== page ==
It was an unpleasant surprise first thing this morning to open up Facebook and view a Britain First video posted by someone who was a close friend when we both lived in Paris.

The video was of Muslims, including women clad in Niqab, marching in Luton, which had been the home town of the Britain First presenter. They were marching against the arrest of a Muslim woman by British police but the premise of the video was that Luton had been taken over by extremists from an alien culture who denigrated the authorities and threatened the place which they called their home.

I had to wait a while to listen to the soundtrack of conversations of the video. The filmmaker was challenged by some unpalatably (in our eyes) conservative attitudes to the fact that she was not completely covered and (in their eyes) naked in the streets and therefore trying to seduce someone.

Nothing to disagree with there, really. It seemed quite reasonable at first glance. Here were sex-segregated people covered (or, in the case of some of the men, not covered) saying unpalatable things about our rule of law; criticising the perfectly ordinary way a woman was dressed; saying that those who did not agree with them would go to hell.

Now, many people I know automatically block Facebook and Twitter “friends” who post Britain First videos but I am instinctively against such knee-jerk reactions. I need to know WHY I don’t like something. After all, I loathe and abhor extremism of all kinds, and I think there is probably a grain of truth in most things, one that’s often there just waiting to be exploited.

But this, apparently, is how Britain First works: it gets people to repost its ostensibly reasonable messages, whether they be about extremism or animal cruelty or whatever. People who are shocked and appalled and disgusted by their videos then come to see an extremist, racist, bigoted, discriminatory party like Britain First as the voice of reason. Look what happened with UKIP, after all.

There is, of course, no attempt to represent the vast majority of Muslims who just want to get on and live their lives without threatening anyone. I don’t see Britain First campaigning against other radical extremist groups or against themselves. There is no acknowledgement that the party exists to foment tribalism and resentment against people “not like us.” Look past the veil of civilised behaviour to some of the party’s adherents, though, and you’ll see what sort of people trade in this sort of politics. (I’m not posting any links to the party or its people or videos here. You can find them quite easily.)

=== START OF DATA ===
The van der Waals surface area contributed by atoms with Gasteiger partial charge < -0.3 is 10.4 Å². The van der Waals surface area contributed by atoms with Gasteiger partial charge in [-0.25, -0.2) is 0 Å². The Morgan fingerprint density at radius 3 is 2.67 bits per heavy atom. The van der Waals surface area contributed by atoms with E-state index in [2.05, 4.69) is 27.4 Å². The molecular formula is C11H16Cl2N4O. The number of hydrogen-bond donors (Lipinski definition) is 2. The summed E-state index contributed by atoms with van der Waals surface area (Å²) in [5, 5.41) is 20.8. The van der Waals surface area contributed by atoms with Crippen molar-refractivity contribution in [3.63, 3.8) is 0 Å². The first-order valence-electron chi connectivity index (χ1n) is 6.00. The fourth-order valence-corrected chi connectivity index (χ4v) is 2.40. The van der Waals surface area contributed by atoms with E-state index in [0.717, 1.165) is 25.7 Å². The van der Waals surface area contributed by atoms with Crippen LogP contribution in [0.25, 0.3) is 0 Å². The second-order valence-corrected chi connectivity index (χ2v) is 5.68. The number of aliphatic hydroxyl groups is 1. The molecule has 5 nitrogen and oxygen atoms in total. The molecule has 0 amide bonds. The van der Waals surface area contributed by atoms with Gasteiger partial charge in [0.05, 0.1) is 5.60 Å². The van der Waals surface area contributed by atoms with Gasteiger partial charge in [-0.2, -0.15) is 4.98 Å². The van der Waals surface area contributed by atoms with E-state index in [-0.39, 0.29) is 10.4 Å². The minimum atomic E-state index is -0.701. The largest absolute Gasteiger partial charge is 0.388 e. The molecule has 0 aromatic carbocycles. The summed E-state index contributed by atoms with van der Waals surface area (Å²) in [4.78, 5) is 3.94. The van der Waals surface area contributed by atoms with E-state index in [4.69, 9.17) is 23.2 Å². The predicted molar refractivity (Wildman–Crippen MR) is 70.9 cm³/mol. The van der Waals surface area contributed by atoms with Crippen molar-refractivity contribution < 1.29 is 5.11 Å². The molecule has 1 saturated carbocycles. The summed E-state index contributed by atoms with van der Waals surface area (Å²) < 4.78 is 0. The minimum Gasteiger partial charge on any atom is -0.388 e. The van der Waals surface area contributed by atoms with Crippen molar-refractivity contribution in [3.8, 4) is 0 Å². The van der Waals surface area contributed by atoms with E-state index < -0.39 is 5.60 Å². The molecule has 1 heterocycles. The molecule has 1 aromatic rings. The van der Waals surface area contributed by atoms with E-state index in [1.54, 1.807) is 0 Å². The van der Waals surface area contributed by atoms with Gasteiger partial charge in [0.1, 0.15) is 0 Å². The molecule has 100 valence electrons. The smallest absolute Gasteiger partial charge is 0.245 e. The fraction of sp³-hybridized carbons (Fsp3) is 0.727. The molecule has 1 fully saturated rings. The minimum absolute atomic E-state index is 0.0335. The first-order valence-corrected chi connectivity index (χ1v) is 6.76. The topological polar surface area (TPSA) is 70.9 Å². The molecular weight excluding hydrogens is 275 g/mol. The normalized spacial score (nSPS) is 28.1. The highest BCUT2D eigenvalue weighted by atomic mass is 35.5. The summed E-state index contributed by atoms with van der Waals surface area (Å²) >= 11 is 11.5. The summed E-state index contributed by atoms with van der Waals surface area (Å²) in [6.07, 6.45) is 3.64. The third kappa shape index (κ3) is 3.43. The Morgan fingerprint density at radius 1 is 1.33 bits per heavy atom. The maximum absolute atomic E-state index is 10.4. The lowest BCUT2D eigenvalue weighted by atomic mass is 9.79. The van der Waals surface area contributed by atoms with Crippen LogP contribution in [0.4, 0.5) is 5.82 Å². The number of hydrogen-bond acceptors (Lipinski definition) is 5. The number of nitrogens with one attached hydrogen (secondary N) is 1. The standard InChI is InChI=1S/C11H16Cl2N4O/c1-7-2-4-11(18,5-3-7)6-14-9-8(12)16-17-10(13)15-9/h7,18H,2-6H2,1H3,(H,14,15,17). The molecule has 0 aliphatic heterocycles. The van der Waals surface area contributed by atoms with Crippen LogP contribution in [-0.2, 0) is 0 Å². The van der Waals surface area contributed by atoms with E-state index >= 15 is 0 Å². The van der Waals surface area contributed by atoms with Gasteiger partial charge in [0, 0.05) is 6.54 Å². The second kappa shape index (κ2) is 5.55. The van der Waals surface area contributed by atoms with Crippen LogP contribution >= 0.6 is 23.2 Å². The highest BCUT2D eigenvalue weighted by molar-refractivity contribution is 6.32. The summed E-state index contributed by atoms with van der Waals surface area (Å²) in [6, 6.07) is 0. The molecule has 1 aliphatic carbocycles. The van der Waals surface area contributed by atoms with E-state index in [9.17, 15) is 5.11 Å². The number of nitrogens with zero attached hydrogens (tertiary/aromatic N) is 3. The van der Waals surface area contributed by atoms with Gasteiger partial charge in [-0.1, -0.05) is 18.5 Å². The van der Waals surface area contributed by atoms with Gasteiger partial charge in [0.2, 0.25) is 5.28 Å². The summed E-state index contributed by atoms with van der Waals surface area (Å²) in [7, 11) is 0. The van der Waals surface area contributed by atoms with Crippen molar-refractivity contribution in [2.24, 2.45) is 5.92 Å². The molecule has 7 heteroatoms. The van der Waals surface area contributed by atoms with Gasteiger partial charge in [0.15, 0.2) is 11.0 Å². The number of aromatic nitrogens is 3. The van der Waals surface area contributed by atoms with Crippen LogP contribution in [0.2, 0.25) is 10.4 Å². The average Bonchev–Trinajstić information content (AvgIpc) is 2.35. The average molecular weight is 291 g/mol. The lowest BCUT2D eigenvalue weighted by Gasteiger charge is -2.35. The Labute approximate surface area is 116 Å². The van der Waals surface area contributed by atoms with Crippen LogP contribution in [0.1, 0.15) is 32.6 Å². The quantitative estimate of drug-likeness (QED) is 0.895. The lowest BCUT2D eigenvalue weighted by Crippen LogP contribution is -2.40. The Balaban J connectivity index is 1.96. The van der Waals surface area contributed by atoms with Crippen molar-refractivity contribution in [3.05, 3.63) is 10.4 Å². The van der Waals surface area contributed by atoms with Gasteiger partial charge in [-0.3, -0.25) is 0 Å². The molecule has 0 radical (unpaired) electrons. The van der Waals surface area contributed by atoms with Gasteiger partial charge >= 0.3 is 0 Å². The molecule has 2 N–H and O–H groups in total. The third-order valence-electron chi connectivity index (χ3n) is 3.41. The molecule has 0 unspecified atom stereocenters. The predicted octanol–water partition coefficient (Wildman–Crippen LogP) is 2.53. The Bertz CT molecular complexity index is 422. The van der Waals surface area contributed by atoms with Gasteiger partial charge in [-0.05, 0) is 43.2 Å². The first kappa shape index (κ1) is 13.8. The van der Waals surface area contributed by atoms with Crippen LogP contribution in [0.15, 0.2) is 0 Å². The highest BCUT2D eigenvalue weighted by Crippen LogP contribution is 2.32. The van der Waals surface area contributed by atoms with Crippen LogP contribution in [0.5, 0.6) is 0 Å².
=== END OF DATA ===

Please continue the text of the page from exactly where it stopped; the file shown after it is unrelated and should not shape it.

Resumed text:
Now, I have come across this sort of thing before on Facebook, usually from people I don’t know very well and it’s easy to ignore. When it’s from someone with whom I was so close, however, it makes me wonder what she thinks of me. It makes me wonder WHY she saw fit to post this video. Was she naively taking the anti-extremist message at face value or was there a more sinister reason for posting it?

Let’s dig deeper: this woman has been an ex-pat all over the world for most of her life. She and her brood have enjoyed a fantastically privileged lifestyle, largely paid for by the oil companies for whom her husband has worked. Her view has been formed by the overseas edition of the Daily Mail and that febrile, Champagne-marinaded, superficial milieu of the old sort of ex-pat who had everything paid for and would never have been able to finance that sort of standard of living if they had had to pay for it themselves. (As an aside I must mention that In Paris we were not by any means on that kind of ex-pat contract.) Further, I find it interesting that she doesn’t take a look at the misogyny and contempt for human rights of her own religious tradition.

How to respond to the post then? I don’t want to block her – we are supposedly still friends –  and, on the off chance that she might not understand the animus of Britain First, I replied by posting their Wikipedia entry. I really resent though that a) this corrosive influence might have ruined a solid if now distant, friendship; b) that I found myself giving Britain First the benefit of the doubt; and c) that I find myself defending the sort of cultural and religious-based extremism that I cannot abide.

I suppose you might call this liberal confusion.

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